The court assessed the Plaintiff’s damages as follows:
1. Pain and Suffering: $65,000
2. Special Damages (out of pocket expenses): $3,118
3. Past Wage Loss: $88,000
4. Cost of Future Care: $5,000
Justice Fenlon then reduced the total award by 40% to account for the risk that the Plaintiff’s pre-existing condition in her spine and her psychological fragility would have detrimentally affected her in the future, regardless of the car accident.
Justice Fenlon did a great job in canvassing the applicable law in determining whether the car accident caused the Plaintiff injury. This case is worth reading to get insight into the factors courts consider when addressing pre-existing injuries that were aggravated by a car accident, and further to see the “thin-skull” legal principle in action which is well canvassed at paragraphs 42-44 of the judgement.
In reasons for judgement released by the BC Supreme Court today, The Honourable Madam Justice Griffin awarded a police officer, who was 26 at the time, a total of $87,231.53 as compensation for her injuries from a 2004 rear end motor vehicle accident.
The Plaintiff was diagnosed with back and neck soft tissue injuries.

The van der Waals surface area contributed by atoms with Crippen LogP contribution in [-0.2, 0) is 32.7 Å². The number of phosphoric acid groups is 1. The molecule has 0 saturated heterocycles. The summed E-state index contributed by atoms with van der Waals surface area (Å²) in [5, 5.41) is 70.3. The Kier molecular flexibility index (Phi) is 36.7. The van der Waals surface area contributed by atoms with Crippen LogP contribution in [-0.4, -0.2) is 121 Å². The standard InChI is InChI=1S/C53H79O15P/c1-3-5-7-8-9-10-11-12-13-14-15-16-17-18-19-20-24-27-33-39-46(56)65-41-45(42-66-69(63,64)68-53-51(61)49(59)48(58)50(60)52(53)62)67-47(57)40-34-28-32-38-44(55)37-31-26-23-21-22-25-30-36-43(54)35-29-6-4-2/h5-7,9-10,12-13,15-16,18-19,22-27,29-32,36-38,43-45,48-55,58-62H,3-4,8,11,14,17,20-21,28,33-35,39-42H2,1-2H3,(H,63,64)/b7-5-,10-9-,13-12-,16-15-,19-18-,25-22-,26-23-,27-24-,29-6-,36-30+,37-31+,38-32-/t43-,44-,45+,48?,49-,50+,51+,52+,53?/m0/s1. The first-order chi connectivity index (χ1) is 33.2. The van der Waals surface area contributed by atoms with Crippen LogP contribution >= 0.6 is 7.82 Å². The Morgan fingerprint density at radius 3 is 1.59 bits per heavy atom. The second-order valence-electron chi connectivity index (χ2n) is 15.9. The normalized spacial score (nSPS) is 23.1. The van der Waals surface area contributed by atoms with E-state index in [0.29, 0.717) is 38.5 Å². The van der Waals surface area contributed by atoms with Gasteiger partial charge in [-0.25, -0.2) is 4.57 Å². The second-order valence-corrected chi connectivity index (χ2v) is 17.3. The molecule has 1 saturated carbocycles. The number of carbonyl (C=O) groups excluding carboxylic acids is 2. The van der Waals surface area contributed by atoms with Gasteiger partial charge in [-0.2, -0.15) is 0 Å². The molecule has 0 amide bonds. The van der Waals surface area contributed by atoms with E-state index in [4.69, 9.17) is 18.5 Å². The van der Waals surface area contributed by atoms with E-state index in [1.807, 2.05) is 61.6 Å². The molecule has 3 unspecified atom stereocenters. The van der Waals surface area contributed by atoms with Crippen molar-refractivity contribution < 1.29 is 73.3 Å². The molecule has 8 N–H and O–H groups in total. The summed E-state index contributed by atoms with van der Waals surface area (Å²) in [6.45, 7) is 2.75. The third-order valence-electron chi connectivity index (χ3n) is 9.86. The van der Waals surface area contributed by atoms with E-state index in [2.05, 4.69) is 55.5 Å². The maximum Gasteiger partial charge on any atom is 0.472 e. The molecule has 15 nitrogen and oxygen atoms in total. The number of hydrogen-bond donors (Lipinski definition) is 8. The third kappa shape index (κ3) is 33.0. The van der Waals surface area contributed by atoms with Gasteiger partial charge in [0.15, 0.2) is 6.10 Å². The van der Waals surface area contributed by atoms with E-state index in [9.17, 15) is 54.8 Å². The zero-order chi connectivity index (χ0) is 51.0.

The trial judge found that “it is now unlikely that (the Plaintiff) will recover completely from her injuries. She has recovered considerably….however, she is likely to have flare-ups of her symptoms from time to time“.
The Plaintiff called a total of 5 medical witnesses in support of her claim. The medical evidence in support of the claim included:
1. The Plaintiff’s former GP who testified that the Plaintiff did not complain of back or neck pain prior to the car accident.
2. The Plaintiff’s current family physician who testified that the Plaintiff’s injuries cause her to remain vulnerable to aggravated symptoms with physical activity
3. A chiropractor
4. An occupational and sports medicine physician who testified that the Plaintiff had Post Trauamtic Myofascial Pain Syndrome and Mechanical Low Back Pain. He went on to state that “it is my opinion that (the Plaintiff) now has a permanent impairment of her mid back and low back.”